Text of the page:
Topics: Microsoft, Security

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9 comments
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  • emailed alerts

    "Microsoft does not alert users to security issues via e-mail. Ever."

    Yes, they do send out alerts via e-mail and have for years now. I just got one tuesday about an update to patch MS07-022.
    themp
    • Um I think they announced there was an updated version

      Don't think they tell you that you need to update as MS Update takes care of that. Probably semantics. ;)
      D0gmeat
    • If you subscribe to security mailing lists...

      ...then you get updates about upcoming patches via e-mail. There are two versions of the newsletter, one for IT pros, the other for consumers. The e-mail messages contain links to the respective Microsoft Security bulletins.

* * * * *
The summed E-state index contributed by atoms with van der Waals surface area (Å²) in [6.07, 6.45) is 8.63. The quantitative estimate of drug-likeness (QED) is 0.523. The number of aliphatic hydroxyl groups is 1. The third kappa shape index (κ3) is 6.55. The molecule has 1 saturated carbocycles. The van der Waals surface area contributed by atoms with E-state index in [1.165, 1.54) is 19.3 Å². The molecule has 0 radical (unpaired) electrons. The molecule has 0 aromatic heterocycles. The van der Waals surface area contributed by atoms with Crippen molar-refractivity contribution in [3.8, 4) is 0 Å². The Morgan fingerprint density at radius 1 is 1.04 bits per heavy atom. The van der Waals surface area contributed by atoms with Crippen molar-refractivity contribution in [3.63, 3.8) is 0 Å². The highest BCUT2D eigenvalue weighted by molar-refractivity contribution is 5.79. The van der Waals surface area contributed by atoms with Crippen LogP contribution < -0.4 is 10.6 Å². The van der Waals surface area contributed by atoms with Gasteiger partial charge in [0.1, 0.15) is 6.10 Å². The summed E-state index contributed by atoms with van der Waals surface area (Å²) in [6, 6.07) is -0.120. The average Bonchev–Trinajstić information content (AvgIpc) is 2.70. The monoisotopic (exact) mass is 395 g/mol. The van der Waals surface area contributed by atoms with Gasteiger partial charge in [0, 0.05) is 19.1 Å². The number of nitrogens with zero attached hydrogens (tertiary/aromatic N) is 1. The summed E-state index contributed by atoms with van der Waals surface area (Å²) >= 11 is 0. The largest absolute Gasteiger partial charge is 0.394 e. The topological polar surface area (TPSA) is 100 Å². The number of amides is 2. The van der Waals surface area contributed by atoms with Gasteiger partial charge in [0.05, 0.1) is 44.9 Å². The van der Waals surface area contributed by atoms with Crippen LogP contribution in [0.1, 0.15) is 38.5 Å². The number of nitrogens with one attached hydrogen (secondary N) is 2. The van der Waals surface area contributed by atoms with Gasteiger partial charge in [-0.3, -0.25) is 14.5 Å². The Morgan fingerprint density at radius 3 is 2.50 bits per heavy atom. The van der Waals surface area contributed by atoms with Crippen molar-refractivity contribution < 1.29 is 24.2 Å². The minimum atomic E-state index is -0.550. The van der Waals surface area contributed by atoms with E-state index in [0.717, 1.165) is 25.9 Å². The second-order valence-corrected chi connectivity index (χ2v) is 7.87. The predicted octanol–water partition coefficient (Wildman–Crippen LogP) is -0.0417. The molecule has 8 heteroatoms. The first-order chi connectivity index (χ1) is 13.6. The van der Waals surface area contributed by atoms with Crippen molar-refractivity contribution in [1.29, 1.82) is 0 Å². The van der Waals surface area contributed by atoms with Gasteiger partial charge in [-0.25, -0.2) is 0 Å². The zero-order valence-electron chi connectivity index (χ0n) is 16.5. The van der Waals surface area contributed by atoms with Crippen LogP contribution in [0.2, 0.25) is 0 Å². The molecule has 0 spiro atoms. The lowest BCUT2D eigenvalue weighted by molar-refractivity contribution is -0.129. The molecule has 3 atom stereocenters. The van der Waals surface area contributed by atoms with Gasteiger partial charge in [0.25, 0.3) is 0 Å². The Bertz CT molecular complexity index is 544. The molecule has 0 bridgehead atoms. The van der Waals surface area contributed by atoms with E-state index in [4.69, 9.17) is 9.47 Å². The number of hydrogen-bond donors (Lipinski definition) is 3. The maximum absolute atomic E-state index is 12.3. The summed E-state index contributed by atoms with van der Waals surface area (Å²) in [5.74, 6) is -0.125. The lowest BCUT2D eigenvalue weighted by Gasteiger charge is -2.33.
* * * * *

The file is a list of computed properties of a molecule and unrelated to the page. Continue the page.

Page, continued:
Ed Bott
  • Bro man, that is incredible. It's the C++ hackers that are doing this.

    Incredible. When will this ever stop.

    Geo
    GeoMartinez
    • C++ hackers couldn't care less

      Just to be able to find such security flaws you'd have to be able to read assembly code. I don't think any C++ hacker (who have really big wages) would waste his/her time on reading assembly.

      M.B.
      http://www.guacosoft.com
      mbabuskov
  • email alerts

    All I know is I get e-mail alerts(bulletins) about new patches that have come out. So to say that Microsoft wont send out alerts via email is not correct.
    themp
    • Yes, MS does send alerts